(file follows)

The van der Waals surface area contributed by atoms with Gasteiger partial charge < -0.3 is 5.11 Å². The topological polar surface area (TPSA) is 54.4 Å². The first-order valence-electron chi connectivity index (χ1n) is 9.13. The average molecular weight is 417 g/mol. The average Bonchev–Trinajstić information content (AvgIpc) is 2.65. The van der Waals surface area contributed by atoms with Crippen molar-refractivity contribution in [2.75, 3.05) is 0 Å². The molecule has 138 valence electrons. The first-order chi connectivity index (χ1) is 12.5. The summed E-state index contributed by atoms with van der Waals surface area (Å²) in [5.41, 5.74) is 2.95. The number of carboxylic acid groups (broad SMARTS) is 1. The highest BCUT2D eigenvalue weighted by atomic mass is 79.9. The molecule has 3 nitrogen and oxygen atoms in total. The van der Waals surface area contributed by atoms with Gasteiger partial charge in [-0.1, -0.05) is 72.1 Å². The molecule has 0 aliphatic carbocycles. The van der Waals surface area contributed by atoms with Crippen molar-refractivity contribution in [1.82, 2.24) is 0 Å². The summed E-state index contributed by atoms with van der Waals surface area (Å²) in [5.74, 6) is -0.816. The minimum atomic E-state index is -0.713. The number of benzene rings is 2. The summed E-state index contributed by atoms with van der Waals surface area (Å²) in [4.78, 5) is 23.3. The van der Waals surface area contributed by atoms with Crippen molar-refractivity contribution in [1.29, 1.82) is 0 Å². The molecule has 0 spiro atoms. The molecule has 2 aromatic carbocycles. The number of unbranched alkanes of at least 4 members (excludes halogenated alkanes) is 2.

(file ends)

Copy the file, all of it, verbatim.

The van der Waals surface area contributed by atoms with Gasteiger partial charge < -0.3 is 5.11 Å². The topological polar surface area (TPSA) is 54.4 Å². The first-order valence-electron chi connectivity index (χ1n) is 9.13. The average molecular weight is 417 g/mol. The average Bonchev–Trinajstić information content (AvgIpc) is 2.65. The van der Waals surface area contributed by atoms with Crippen molar-refractivity contribution in [2.75, 3.05) is 0 Å². The molecule has 138 valence electrons. The first-order chi connectivity index (χ1) is 12.5. The summed E-state index contributed by atoms with van der Waals surface area (Å²) in [5.41, 5.74) is 2.95. The number of carboxylic acid groups (broad SMARTS) is 1. The highest BCUT2D eigenvalue weighted by atomic mass is 79.9. The molecule has 3 nitrogen and oxygen atoms in total. The van der Waals surface area contributed by atoms with Gasteiger partial charge in [-0.1, -0.05) is 72.1 Å². The molecule has 0 aliphatic carbocycles. The van der Waals surface area contributed by atoms with Crippen molar-refractivity contribution in [1.82, 2.24) is 0 Å². The summed E-state index contributed by atoms with van der Waals surface area (Å²) in [5.74, 6) is -0.816. The minimum atomic E-state index is -0.713. The number of benzene rings is 2. The summed E-state index contributed by atoms with van der Waals surface area (Å²) in [4.78, 5) is 23.3. The van der Waals surface area contributed by atoms with Crippen molar-refractivity contribution in [1.29, 1.82) is 0 Å². The molecule has 0 spiro atoms. The molecule has 2 aromatic carbocycles. The number of unbranched alkanes of at least 4 members (excludes halogenated alkanes) is 2.